2. Small “gifts”. I usually buy a few inexpensive items that are new to the kids. This trip I got each of the girls a new small notebook and pen. I gave it to them when they got bored with everything else that they had brought. I have always wanted to try wrapping small gifts and give them out every couple of hours during the trip, but just haven’t planned that well in advanced. Maybe I’ll get to the Dollar Store before I leave to return home and try that idea.

3. Snacks. I always take extra snacks to munch on for the kids and for myself because you know that airport food is expensive and kids may get hungry before the snacks and meals arrive on the flight. Also, I had the girls eating during take-off and landing to help with the ear pressure. For this trip, I should have added some chocolate for me, something that I could indulge in after moments of tension.

4. Tylenol. I take some sort of medication for headaches for myself. Also, I take some children’s Tylenol for those “just in case” moments. This last trip one of the girls had leg pains from growing and couldn’t get to sleep. I was so thankful that I had some children’s medicine to help her – and me.

5. Flexible. This is probably the number one thing…kids are kids. They have to use the bathroom more often, they need water and snacks, they have LOTS of questions, and they get tired and cranky. Also, plans don’t always turn out as smooth as you had hoped, so being flexible helps defuse problems from erupting into major meltdowns.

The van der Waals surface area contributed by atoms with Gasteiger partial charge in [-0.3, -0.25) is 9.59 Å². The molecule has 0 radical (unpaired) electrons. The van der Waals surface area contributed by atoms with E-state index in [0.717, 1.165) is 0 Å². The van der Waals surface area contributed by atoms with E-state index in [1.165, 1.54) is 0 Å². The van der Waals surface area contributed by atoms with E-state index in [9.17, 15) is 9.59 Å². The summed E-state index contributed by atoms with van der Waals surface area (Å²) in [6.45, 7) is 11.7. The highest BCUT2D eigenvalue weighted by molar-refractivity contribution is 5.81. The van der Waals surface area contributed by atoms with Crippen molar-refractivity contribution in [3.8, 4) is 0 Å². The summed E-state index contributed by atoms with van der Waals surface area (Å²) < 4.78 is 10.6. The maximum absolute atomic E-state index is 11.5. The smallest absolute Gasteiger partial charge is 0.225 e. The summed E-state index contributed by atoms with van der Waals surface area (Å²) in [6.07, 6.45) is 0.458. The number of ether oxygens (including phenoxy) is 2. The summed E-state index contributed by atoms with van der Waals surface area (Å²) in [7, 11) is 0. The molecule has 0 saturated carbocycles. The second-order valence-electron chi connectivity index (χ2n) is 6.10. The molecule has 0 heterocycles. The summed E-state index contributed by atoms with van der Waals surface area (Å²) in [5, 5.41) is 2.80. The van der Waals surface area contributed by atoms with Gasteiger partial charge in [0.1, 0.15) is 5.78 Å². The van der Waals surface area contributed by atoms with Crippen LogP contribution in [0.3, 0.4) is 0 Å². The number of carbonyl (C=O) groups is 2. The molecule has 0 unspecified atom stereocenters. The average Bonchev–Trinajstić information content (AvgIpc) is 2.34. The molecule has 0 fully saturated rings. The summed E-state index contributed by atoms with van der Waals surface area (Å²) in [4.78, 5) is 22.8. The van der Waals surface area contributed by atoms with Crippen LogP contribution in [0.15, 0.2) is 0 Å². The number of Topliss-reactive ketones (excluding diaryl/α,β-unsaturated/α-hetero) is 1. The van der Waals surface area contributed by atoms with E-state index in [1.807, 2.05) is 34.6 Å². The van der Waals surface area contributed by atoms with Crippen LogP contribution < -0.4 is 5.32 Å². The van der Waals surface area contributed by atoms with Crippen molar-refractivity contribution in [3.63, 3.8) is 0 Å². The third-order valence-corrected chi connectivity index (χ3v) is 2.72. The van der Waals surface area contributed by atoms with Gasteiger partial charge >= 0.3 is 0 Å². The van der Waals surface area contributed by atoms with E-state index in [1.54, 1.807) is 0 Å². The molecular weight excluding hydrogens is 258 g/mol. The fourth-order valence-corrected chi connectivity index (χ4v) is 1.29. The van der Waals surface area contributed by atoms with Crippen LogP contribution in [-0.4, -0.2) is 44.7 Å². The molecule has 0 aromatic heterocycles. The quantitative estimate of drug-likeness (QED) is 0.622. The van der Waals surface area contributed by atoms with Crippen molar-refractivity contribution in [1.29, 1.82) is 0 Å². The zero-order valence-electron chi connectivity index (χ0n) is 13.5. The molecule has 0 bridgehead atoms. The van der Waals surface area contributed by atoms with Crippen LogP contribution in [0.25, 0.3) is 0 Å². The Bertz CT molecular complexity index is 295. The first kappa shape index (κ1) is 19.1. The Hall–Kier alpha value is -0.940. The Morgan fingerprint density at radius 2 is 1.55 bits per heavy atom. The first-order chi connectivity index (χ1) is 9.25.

Your Turn: So, what are your top tips when traveling with kids alone? Please share in the comments below.

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5 Packing Tips for Visiting “Home”

You know every few years (or maybe every year) expats travel back to their home country for a few months to a whole year. This is our year to go to the US to visit my family. We’ll just be there for a few months, but we leave in less than a week and I’m just starting to think about packing. Yep, I know I’m a bit behind to be just starting (at least some of you are saying that…)
One thing that I’ve noticed since having kids is that packing a suitcase has become more of an art. Packing clothes for the five of us, making sure the “I can’t live without it” stuffed animal gets in the carry on, shoes for all occasions, toiletries, etc.
Maybe you are in the same dilemma and are wondering what to pack, how to pack, etc.  Here are my top 5 tips.

1. List it.  This sounds crazy organized, and it probably is, but I list out what each person needs to take. (Note: I don’t pack for my husband, we have different tastes.) Do note that I’m packing for 4 people. I don’t make it specific, just general. Then when it goes into the bag I cross it off. That way I know what I’ve packed and what I haven’t (unless little hands help out and unpack it all for me). Because I’m a list freak, I also list out what is going in the carry-on.